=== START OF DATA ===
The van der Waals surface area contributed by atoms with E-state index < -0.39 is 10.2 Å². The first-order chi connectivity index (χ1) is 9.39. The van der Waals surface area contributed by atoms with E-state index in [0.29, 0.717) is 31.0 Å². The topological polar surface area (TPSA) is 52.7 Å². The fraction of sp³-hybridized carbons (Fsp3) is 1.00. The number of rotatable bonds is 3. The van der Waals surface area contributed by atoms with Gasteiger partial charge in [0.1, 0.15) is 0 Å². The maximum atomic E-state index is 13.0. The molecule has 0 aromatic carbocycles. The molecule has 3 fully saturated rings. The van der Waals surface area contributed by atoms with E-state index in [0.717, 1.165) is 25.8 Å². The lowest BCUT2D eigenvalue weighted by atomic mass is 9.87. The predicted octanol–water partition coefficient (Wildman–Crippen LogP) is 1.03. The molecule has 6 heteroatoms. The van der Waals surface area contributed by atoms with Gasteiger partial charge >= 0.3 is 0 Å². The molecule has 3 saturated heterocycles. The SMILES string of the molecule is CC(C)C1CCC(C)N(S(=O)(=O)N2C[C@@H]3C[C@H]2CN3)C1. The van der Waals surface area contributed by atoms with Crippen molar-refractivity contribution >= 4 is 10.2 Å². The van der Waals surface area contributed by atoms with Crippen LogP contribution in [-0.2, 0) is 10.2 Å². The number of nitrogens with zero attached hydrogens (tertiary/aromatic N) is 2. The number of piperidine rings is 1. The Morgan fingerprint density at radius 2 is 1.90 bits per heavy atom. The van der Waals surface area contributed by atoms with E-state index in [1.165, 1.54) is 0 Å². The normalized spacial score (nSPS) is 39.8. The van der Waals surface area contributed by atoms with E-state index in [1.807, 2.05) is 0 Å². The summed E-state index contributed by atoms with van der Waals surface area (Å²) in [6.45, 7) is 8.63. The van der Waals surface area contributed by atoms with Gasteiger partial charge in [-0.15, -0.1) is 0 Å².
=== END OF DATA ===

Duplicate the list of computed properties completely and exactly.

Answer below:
The van der Waals surface area contributed by atoms with E-state index < -0.39 is 10.2 Å². The first-order chi connectivity index (χ1) is 9.39. The van der Waals surface area contributed by atoms with E-state index in [0.29, 0.717) is 31.0 Å². The topological polar surface area (TPSA) is 52.7 Å². The fraction of sp³-hybridized carbons (Fsp3) is 1.00. The number of rotatable bonds is 3. The van der Waals surface area contributed by atoms with Gasteiger partial charge in [0.1, 0.15) is 0 Å². The maximum atomic E-state index is 13.0. The molecule has 0 aromatic carbocycles. The molecule has 3 fully saturated rings. The van der Waals surface area contributed by atoms with E-state index in [0.717, 1.165) is 25.8 Å². The lowest BCUT2D eigenvalue weighted by atomic mass is 9.87. The predicted octanol–water partition coefficient (Wildman–Crippen LogP) is 1.03. The molecule has 6 heteroatoms. The van der Waals surface area contributed by atoms with Gasteiger partial charge >= 0.3 is 0 Å². The molecule has 3 saturated heterocycles. The SMILES string of the molecule is CC(C)C1CCC(C)N(S(=O)(=O)N2C[C@@H]3C[C@H]2CN3)C1. The van der Waals surface area contributed by atoms with Crippen molar-refractivity contribution >= 4 is 10.2 Å². The van der Waals surface area contributed by atoms with Crippen LogP contribution in [-0.2, 0) is 10.2 Å². The number of nitrogens with zero attached hydrogens (tertiary/aromatic N) is 2. The number of piperidine rings is 1. The Morgan fingerprint density at radius 2 is 1.90 bits per heavy atom. The van der Waals surface area contributed by atoms with E-state index in [1.165, 1.54) is 0 Å². The normalized spacial score (nSPS) is 39.8. The van der Waals surface area contributed by atoms with E-state index in [1.807, 2.05) is 0 Å². The summed E-state index contributed by atoms with van der Waals surface area (Å²) in [6.45, 7) is 8.63. The van der Waals surface area contributed by atoms with Gasteiger partial charge in [-0.15, -0.1) is 0 Å².